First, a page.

Panama City News-Herald from Panama City, Florida on June 23, 1974 · Page 30
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Panama City News-Herald from Panama City, Florida · Page 30

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Panama City, Florida
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Sunday, June 23, 1974
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Page 30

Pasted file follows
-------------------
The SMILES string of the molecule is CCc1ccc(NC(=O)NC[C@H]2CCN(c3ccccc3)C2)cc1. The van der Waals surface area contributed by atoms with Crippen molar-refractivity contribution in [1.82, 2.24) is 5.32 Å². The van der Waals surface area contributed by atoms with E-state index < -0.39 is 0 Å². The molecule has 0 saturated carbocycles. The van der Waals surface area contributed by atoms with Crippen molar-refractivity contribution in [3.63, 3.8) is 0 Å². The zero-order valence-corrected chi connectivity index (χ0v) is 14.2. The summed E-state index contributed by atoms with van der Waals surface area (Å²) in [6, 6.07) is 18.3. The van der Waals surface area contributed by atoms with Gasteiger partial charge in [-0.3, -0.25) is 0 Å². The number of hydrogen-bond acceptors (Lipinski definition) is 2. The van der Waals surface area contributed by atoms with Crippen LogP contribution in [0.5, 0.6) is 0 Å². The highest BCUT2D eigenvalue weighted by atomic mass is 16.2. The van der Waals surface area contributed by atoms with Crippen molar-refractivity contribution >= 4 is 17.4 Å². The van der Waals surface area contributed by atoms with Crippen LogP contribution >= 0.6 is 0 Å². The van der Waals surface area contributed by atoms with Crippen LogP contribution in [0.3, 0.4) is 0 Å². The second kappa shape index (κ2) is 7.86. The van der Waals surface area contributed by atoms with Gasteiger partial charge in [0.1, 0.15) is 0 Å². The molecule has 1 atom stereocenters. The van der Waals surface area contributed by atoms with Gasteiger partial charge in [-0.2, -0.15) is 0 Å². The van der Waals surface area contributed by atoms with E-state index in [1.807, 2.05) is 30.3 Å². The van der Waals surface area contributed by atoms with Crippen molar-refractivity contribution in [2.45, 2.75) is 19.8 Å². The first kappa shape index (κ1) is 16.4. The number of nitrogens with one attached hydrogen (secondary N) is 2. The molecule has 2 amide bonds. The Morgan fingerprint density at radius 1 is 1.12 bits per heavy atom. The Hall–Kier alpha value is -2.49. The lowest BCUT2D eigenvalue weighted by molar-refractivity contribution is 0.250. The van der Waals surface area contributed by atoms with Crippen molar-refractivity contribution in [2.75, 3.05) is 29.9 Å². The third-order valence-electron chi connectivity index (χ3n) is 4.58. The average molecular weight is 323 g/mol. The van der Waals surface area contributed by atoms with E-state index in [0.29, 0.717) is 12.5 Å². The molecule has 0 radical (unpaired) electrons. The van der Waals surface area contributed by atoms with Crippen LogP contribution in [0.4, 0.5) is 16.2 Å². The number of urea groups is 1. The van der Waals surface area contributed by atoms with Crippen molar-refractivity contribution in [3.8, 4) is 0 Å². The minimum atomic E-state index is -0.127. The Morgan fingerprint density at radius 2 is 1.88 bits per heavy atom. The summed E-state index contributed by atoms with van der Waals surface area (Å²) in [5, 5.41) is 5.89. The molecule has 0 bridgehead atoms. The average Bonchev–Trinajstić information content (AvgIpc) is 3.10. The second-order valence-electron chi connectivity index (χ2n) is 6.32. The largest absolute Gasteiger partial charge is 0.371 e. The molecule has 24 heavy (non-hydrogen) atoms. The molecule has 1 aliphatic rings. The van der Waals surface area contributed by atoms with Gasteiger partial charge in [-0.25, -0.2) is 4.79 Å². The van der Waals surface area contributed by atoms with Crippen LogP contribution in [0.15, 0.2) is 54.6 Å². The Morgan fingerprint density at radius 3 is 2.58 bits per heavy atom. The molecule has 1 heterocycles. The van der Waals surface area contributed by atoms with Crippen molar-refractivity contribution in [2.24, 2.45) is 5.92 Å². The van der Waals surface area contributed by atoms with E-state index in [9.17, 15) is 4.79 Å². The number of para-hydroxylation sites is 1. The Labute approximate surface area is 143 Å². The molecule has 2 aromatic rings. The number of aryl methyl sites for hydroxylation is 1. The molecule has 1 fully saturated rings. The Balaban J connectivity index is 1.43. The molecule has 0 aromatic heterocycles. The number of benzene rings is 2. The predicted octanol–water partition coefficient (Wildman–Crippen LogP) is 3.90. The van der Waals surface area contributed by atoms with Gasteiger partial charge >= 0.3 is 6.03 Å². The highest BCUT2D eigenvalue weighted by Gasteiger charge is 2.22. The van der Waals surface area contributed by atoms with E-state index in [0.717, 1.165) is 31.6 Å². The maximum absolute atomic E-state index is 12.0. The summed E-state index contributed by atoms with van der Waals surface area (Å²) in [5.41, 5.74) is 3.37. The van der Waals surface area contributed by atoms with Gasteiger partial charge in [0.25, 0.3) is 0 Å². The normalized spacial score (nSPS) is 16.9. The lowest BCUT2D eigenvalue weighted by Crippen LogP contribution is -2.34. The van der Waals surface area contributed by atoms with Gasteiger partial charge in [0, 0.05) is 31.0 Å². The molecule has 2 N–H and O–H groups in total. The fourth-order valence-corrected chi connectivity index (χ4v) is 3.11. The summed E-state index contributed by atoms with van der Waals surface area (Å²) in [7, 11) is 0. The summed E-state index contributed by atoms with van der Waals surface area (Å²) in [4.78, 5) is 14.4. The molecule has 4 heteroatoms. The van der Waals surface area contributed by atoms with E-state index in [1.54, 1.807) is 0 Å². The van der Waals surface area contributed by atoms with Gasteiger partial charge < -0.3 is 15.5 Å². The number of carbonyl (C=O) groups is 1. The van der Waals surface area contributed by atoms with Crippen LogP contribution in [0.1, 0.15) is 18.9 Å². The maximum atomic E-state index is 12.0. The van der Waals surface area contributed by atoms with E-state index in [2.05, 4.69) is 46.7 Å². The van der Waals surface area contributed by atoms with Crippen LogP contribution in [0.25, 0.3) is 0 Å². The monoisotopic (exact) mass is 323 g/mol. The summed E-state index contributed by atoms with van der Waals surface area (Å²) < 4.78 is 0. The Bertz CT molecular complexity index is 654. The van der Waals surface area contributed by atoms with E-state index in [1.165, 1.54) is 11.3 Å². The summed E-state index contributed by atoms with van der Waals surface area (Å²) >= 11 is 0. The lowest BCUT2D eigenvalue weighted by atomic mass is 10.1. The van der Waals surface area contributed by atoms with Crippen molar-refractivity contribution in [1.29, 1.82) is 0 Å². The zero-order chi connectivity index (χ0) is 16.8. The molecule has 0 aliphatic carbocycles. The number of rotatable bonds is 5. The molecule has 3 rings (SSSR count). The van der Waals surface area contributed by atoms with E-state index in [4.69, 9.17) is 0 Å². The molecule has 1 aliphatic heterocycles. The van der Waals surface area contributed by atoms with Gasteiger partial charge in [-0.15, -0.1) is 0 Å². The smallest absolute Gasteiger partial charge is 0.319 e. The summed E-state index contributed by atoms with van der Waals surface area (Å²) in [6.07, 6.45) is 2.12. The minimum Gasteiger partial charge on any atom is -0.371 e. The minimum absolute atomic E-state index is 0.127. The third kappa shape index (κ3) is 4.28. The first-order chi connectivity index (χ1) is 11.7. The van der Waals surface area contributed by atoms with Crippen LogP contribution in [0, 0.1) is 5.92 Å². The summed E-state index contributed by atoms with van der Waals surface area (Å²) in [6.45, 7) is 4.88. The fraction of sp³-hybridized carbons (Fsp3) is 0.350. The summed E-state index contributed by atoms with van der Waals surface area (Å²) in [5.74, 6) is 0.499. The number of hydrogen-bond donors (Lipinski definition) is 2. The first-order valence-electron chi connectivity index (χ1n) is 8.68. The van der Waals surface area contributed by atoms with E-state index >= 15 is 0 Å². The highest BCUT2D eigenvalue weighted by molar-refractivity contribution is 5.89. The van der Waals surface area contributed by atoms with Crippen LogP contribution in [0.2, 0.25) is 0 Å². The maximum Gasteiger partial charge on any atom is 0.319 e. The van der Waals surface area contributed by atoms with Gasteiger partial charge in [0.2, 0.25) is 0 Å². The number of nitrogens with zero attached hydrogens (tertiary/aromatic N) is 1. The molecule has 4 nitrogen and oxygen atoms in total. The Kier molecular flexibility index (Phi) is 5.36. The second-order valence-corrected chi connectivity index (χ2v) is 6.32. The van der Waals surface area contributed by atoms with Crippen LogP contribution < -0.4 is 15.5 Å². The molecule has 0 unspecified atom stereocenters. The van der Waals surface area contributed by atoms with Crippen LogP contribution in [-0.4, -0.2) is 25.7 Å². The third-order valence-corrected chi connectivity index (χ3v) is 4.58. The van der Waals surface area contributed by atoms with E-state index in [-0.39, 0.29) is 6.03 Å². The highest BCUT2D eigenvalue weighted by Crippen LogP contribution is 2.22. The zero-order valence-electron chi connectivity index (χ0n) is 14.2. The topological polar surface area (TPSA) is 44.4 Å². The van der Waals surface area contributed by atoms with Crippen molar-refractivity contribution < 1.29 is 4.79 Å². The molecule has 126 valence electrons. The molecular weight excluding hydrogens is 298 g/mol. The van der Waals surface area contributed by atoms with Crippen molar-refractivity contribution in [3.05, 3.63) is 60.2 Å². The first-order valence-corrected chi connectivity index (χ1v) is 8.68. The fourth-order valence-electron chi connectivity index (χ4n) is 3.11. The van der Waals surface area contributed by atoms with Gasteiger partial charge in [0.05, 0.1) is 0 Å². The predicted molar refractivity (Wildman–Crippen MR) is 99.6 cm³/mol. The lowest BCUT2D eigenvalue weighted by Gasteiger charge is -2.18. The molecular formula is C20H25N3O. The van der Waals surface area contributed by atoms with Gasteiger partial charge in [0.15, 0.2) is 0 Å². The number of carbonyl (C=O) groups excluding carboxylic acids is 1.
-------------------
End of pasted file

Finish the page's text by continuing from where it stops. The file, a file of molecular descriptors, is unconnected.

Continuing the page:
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Wfcuy^ ,'Pmama ^Ity. Fla.j Sunday, Juno 28,1971 IWr \'/y V If- G.I.Bi Hard - Fought Legislation t ^ _„.jfON (UPI) - In 194)$fti$. John Gibson of Georgia was driven 150 miles at breakneck speed . through a 'driving ralnstornvto a waiting plane, and flown to Washington to attend a crucial meeting at which- House and Senate conferees were deadlocked. As he strode Into the committee room he said: "Americans are dying In Normandy In the greatest Invasion In all history and anyone who Cold War Turned Hot In Korea SEOUL (UPI) -Twenty-four years ago on a Sunday morning, Korea flared up in a war that became the first military confrontation between the West and the Communist bloc. The hostilities, which followed five years of cold war, raged for three years and came to an end with the restoration of the status quo. No one gained anything but all suffered heavy losses. On June 25,1950, crack troops from the 200,000-man North Korean armed forces, backed by 500 Russian-built tanks and 2,000 artillery pieces, struck across the 38th parallel in an all-out attack against South Korea. North Korea launched the surprise push across the border hoping to conquer American- supported South Korea by force and unify the divided land under communism. The United States had withdrawn its forces from South Korea. The 100,000-man South Korea armed forces, originally designed as a constabulary force with light weapons, could not stop the simultaneous North Korean thrusts on all fronts. South Korean troops fell back and the invaders took Seoul, the southern capital, in three days. As soon as the Communist invasion began, the United States convened the United Nations Security Council which asked North Korea to pull its troops back to their original positions. North Korea ignored the U.N. call, and the Security Council on June 27 adopted a resolution calling on U.N. member nations to come to the aid of South Korea. The United States was named as the U.N. executive agent in this effort. On June 30. President Harry S Truman ordered Gen. Douglas MacArthur to use American ground forces to check the Communist onslaught. MacArthur was appointed commanfl- er-in-chief of U.N. forces in Korea. The first stage of the war saw North Korean men and tanks pushing all the way down and controlling most of South K-rea. The rapidly crumbling jvjuth Korean forces and slowly arriving American troops were squeezed into a tiny perimiter along the southeastern coast by July 31. But they held across a 150mile front around the southern port city of Pusan until more men and arms from 16 U.N. member nations arrived. On Sept. 15, MacArthur opened the second phase of the war by landing a force 150 miles behind North Korean lines at Inchon, 25 miles west of Seoul. With the landing, South Korean and American troops pushed up from the south. The U.N. forces, now on the . offensive, recaptured Seoul, the South Korean capital, on Sept. 25. The allies crossed the prewar border and marched on, capturing the North Korean capital of Pyongyang on Oct. 21. Late in November, some U.S. and South Korean units reached the Yalu River, North Korea's border with China. It was as if the war was near its end. But the conflict took a new turn Nov. 25 when 600,000 Chinese "volunteer" troops • crossed the Yalu and joined the North Koreans in an effort to r-ck U.N. forces, vthur ordered all his including South Koto retreat to the original border. The Chinese and North Korean forces did not stop there and took Seoul for the second time on New Year's Day, 1951, but U.N. forces soon threw the Chinese and North Koreans back again. From this point on, the war became stalemated with the two sides pushing up and down short distances but generally staying along the 38th parallel. On June 23, 1951, Russia's U.N. delegate Jacob Malik proposed truce talks. Peace negotiations started but dragged on for more than two years until an armistice was signed July 27,1953. It was a costly war for all parties. The United States, taking the brunt of the allied effort, spent $20 billion and suffered 140,000 casualties including 34;'000 men killed. More than 140,000 South Korean troops were killed in action and the South's combined military-civilian losses stood at some 500,000 dead and 430,000 wounded. Communist tolls were even higher, according to a Pentagon estimate. Nearly 300,000 North Korean soldiers and 200,000 Chinese "volunteers" were killed and 220,000 North Korean and 700,000 Chinese fighting men were wounded, the estimate said. Despite all the bloodshed and money spent, Korea at the end of the conflict remained divided as before, roughly along the same border. The armistice has not been replaced by a formal peace treaty and Korea remains the same way today. dares to cast a vote against this bill should be published to all the world. I'm going to hold a press conference after this meeting. And I'm going to expose anyone who doesn't vote for the G.I. Bill of Rights." The resultant vote was unanimous, ending seven months of hard legislating, and on June 22, 1944, President Franklin D. Roosevelt signed the Servicemen's Readjustment Act. In the fall of 1943, America was in the throes of World War II. More than 600,000 men had been discharged from the military, many of them disabled. The American Legion became aware that thousands of these men depended on charity to exist, because the country they fought for had not yet decided how to care for them. American Legion National Commander Warren Atherton proposed that every discharged man be given up to $500 in mustering out pay, depending on length of service. He also called for retaining In the armed services every man WORLD ALMANAC FACTS drive forces re.u:\ii, China Likes NATO HONG KONG (UPI) — China is one of NATO's best friends. For obvious political reasons, the Chinese have never openly endorsed the 25-year-old North Atlantic Treaty Organization. But in private talks with influential visitors from many NATO countries, top Chinese leaders repeatedly have told them how important the organization is for countering the "aggressive designs" of the Soviet Union. "Go home and tell your people to arm, arm, arm against the Soviet Union," Premier Chou En-lai told a group of left-wing politicians from the Netherlands during a visit earlier this year. Dr. Joseph Luns, secretary general of NATO, quoted Chou's remarks when he told a friend of mine at a recent reception in Washington that China was one of the "best friends'; NATO has in the world today. Chou has made similar remarks to many other visitors from other NATO nations. So have other leaders in Peking, including Mao Tse-tung, the Communist party chairman. Talking with visiting American congressional leaders last year, Chou and other Chinese officials repeatedly made the point that NATO must not be allowed to decline and become militarily weak. Chou and Mao hammered away at this point during meetings with former British Prime Minister Edward Heath only three weeks ago. Peking's propaganda support for NATO is for purely selfish reasons, of course. China feels threatened by the Soviet Union, which she claims has more than a million men- backed by tactical and strategic nuclear strike forces in the area—stationed along the Sino- Soviet border. The border, the world's longest and still not delimited, is in dispute. It has been the scene of serious military clashes in recent years. The Chinese reasoning regarding NATO is simple: So long as NATO remains militarily strong, the Soviet Union must maintain a balancing force in Eastern Europe. The more the Soviets are tied down in Europe, the less pressure they can bring to bear in the Far East. China's main official propaganda outlets, the New China News Agency (NCNA) and Peking Radio, reported extensively on the communique issued following NATO's just- concluded meeting in Ottawa. &RAFVITI' LTifT"— An editorial entitled "Squandering the Public Domain" which appeared in the 1872 World Almanac charged that western railroads received millions of acres of choice land at the expense of homesteaders. To encourage construction of transcontinental railways, Congress f ;ave railroad companies free and through government grants. whose disabilities could be treated medically; enlarging Veterans Administration hospital bed capacity; locating. VA. representatives at the larger discharge centers; and additional help for the VA to eliminate . delay in handling cases. After seven months of struggling, the Legion and supporters of the Servicemen's Readjustment Act helped push the bill through Congress. On May 21,1944, the bill had been sent to a House-Senate conference. By June 8, the conferees had agreed on all but one section. The seven senators were in accord, but the House members were evenly divided. Gibson, the deciding vote, was home recuperating from an illness. A final meeting was set for 10 a.m. the following morning. If no agreement was reached, the bill would die. The Legion reached Gibson after five hours and the ailing congressman, a strong support­ er of the bill, was whisked by car and plane to Washington where he broke the deadlock. During the past three decades, America has invested $29 billion in G.I..B11I education and training for 15 million World War II, Korean, postKorean, and Vietnam era veterans. : There also has been made available since-1944 more than $103 billion in G.l. Bill home loans for nearly 8.5 million veterans, guaranteed by the Veterans Administration. Eleven current members of the Senate and 13 members of the House voted for the original G.I. Bill. The original G.I. Bill was in effect until 1952, when the 82nd ( Congress passed and President Truman signed the Korean G.L Bill. The present form of this legislation —the post Korean- Vietnam era G.I. Bill —was passed by the 89th Congress and signed by President Johnson in 1966. But lawmakers are discover^ ing the battle for more benefits for America's veterans is not over. In February, the American Veterans Movement staged a 19-day sit-in and-hunger strike at the California offices of Democratic Sen. Alan Cranston to protest VA hospital conditions, . The AVM, which claims about 6,000 members, has organized a caravan of cars and trucks in what they are c a 111 n g a "second bonus march" on ' •' w - Washington. Ron Kovlc; art AVM member, said 'the veterans want Improved cftfte; dltlons in all VA .hospitals aW', increased benefits. . Kovlc p r e d i c t e d receii«| tly thousands of veterans across^ the nation will join the march Jn recreation of the 1932 protestjn ! which World War I veterans marched for increased benefits^; The AVM expects, starting 1 ;: July 4, to set up a tent cityjny. Lafayette Park across from tnte White House until Its demaM^ are met. '. QUANTITY RIGHTS RESERVED SHANK PORTION Lb. WATER ADDED TO All HAM CUTS 1 PRICES GOOD THUUTUE., JUNE 251 SLICED BONELESS SIRLOIN TIP BONELESS SIRLOIN TIP (3 TO 6 LBS.) ROAST , SIRLOIN TIP STEAK Lb. U.S. CHOICE CUBE STEAK •1 •1 *1 •1 litfi HQ "A PURE GROUND BUTf PORTION HAM CENTER CUT . ROAST,. <A CENTER CUT V STEAK WHOLE OR SHANK HALF, HAM BUTT HALF HAM 0 C o I 3 2.31 5 N 3.85 Hit7.70 «v \Lb. Sirloin Tip\ \ WW WHOLE BONELESS EXTRA TOP VALUE STAMPS WITH tMICWfONtMNKIUttOf $7.50 OR MORE FOOD ORDER VOID AFTER TUE. Junt 25 3 IBS. OR MORE PURCHASE Cream OLD FASHION DAISY Cheese DM DRESSED WHITING ^Fish RUDTS FARM WHOIE HOG _ _ 49 c Sausage u ,83 °p 65'• RUDY'S FARM SAUSAGE IIO.. OSCAR MAYER BEEF FRANKS OR ....... Wieners u,ggc Patties TAIMAOGE FARMS COUNTRY , . RUDY S FARM SAUSAGE HAM <«> Lb. 99* links % TALMADGE FARMS COUNTRY HORMll S HAM iMms » Lb.*1 09 Wranglers it 1 AIMAO&E FARMS COUNTRY HOPMtl/5 SLICID HAM"" 70 '%Lb. Save. ll< OH ARROW WD IRAND GROUND CHUCK Supciliiflwi GWe "A" LARGE TAIMADGE FARMS Franks 'S? ibJ-p Bacon ... FISCHIR'S SMCED 4ir Bacon 99* 89* 89' ^"•"IMDDl WD BRANO SLICED COOKED HAM §0 Lb. Pkg. • jfl •• Oiadm'Good DETERGENT EGGS 49-Oz. Pkg. 68 Florida Doz. BISCUITS 6 EkOc SPARE RIBS 10-CT. CANS UMII ONI WITH Si 00 OR MORI OROIR 9« H DcWij QUICK GRITS Lb. 30 LB B» s 20 89 Saue I0< On LANDO' SUNSHINE BUTTER Dixie Datfiiuj LARGE SANDWICH Lb. Pkg. Lb. Pkg. |24-OZ. ILOAVES MMIT TWO WITH SS 00 OR MORI ORDER £odw Of) ScotfaiUL DINNERWARE FRUIT DISH WITH EACH _E**A Each "fV IIURRT' ONlr 1WO WIIKS 10 COMI'UTI TOUR ill STARKIST LIGHT MEAT TUNA E59« . ASTOR Ik \ llACKIURN ""—NABISCO HH-A-BISr'i" • Oi. BACON THINS CHEESE I SESAME TWIGS lO-Ol. WHEAT THINS "CO.. STARKIST SOLID WHITE TUNA 70i STARKIST WATER PACKED WHITE TUNA '£83'' PURE VEGETABLE ^tk m 4* (ft** hp 4 ?! 1 1 Lemonade UttfS FROZEN Limeade 6 SuPfPiPAND'CtcatA* Sandwich DOWMVFlAKE FROZEN . d „„ — 5S 79 c Waffles 2e *1 00 ™ DOWN»FlA«E FRENCH 79 c Toast 2'e *i 0Q TASTE O iEA PERCH _ _ ^ M 09 Fillets a, 99 c SHOESTRING Potatoes 4 '/i o:v JOU'HFRUIT €4 AO Cobblers 2 a " 09 Donuts MORTON SPAGHETTI I MEAT f . M 19 Casserole 3£ $ 1 M MORTON GIA/ED 10 Oi 69' 63' ^H!^. OR MORE ORDER GOLDEN RIPE _ — A k^H • BANANAS , 1 9 C S • RED RIPE - i|H ^ PLUMS u 39° P HARVEST FRESH _ A ^ NECTARINES b 49 c % jSSr tUMIOHONEVDEW ^_ Wggi l>D> ^ MELONS T; 79 c %BAG FRESH GREEN . • • - ' - ^BR f* ADDA AC 4 ^ DRINK - z +9° "S!!!^^^ CORN 10 99 c ib. 53' *t POTATOES " i